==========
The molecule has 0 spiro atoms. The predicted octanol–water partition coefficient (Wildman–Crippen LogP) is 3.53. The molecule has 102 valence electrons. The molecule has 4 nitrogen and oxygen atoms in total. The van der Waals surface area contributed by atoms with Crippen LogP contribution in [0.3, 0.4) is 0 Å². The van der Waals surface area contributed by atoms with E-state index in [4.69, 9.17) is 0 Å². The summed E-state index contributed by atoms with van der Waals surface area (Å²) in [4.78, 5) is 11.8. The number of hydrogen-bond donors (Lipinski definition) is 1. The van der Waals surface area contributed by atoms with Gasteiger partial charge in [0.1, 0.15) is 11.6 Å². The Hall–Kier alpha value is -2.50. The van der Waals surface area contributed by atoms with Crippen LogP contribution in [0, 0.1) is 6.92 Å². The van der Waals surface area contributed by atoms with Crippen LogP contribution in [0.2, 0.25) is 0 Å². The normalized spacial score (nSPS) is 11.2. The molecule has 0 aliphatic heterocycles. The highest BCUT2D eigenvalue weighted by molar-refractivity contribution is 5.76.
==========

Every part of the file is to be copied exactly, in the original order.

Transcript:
The molecule has 0 spiro atoms. The predicted octanol–water partition coefficient (Wildman–Crippen LogP) is 3.53. The molecule has 102 valence electrons. The molecule has 4 nitrogen and oxygen atoms in total. The van der Waals surface area contributed by atoms with Crippen LogP contribution in [0.3, 0.4) is 0 Å². The van der Waals surface area contributed by atoms with E-state index in [4.69, 9.17) is 0 Å². The summed E-state index contributed by atoms with van der Waals surface area (Å²) in [4.78, 5) is 11.8. The number of hydrogen-bond donors (Lipinski definition) is 1. The van der Waals surface area contributed by atoms with Gasteiger partial charge in [0.1, 0.15) is 11.6 Å². The Hall–Kier alpha value is -2.50. The van der Waals surface area contributed by atoms with Crippen LogP contribution in [0, 0.1) is 6.92 Å². The van der Waals surface area contributed by atoms with Crippen LogP contribution in [0.2, 0.25) is 0 Å². The normalized spacial score (nSPS) is 11.2. The molecule has 0 aliphatic heterocycles. The highest BCUT2D eigenvalue weighted by molar-refractivity contribution is 5.76.